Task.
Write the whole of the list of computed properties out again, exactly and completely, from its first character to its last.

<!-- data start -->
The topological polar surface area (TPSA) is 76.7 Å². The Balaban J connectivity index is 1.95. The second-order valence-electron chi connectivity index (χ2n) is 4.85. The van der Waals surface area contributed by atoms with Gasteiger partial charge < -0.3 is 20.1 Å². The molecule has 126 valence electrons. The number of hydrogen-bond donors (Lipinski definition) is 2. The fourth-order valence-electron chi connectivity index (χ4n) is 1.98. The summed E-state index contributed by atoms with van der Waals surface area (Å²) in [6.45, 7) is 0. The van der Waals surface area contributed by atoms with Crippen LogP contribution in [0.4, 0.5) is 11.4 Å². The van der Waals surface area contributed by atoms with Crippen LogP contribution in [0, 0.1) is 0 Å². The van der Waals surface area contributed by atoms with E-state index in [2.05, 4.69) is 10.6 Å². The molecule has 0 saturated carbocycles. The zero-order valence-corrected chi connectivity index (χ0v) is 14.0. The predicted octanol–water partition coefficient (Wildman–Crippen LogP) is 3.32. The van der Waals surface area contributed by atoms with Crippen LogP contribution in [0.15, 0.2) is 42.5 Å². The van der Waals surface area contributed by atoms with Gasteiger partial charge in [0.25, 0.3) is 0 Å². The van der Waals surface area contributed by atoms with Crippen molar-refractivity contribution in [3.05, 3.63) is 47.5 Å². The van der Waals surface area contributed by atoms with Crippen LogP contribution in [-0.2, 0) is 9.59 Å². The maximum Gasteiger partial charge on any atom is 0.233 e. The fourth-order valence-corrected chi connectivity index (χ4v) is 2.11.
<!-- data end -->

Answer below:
The topological polar surface area (TPSA) is 76.7 Å². The Balaban J connectivity index is 1.95. The second-order valence-electron chi connectivity index (χ2n) is 4.85. The van der Waals surface area contributed by atoms with Gasteiger partial charge < -0.3 is 20.1 Å². The molecule has 126 valence electrons. The number of hydrogen-bond donors (Lipinski definition) is 2. The fourth-order valence-electron chi connectivity index (χ4n) is 1.98. The summed E-state index contributed by atoms with van der Waals surface area (Å²) in [6.45, 7) is 0. The van der Waals surface area contributed by atoms with Crippen LogP contribution in [0.4, 0.5) is 11.4 Å². The van der Waals surface area contributed by atoms with Crippen LogP contribution in [0, 0.1) is 0 Å². The van der Waals surface area contributed by atoms with E-state index in [2.05, 4.69) is 10.6 Å². The molecule has 0 saturated carbocycles. The zero-order valence-corrected chi connectivity index (χ0v) is 14.0. The predicted octanol–water partition coefficient (Wildman–Crippen LogP) is 3.32. The van der Waals surface area contributed by atoms with Crippen LogP contribution in [0.15, 0.2) is 42.5 Å². The van der Waals surface area contributed by atoms with Gasteiger partial charge in [0.25, 0.3) is 0 Å². The van der Waals surface area contributed by atoms with Crippen molar-refractivity contribution in [3.05, 3.63) is 47.5 Å². The van der Waals surface area contributed by atoms with Crippen LogP contribution in [-0.2, 0) is 9.59 Å². The maximum Gasteiger partial charge on any atom is 0.233 e. The fourth-order valence-corrected chi connectivity index (χ4v) is 2.11.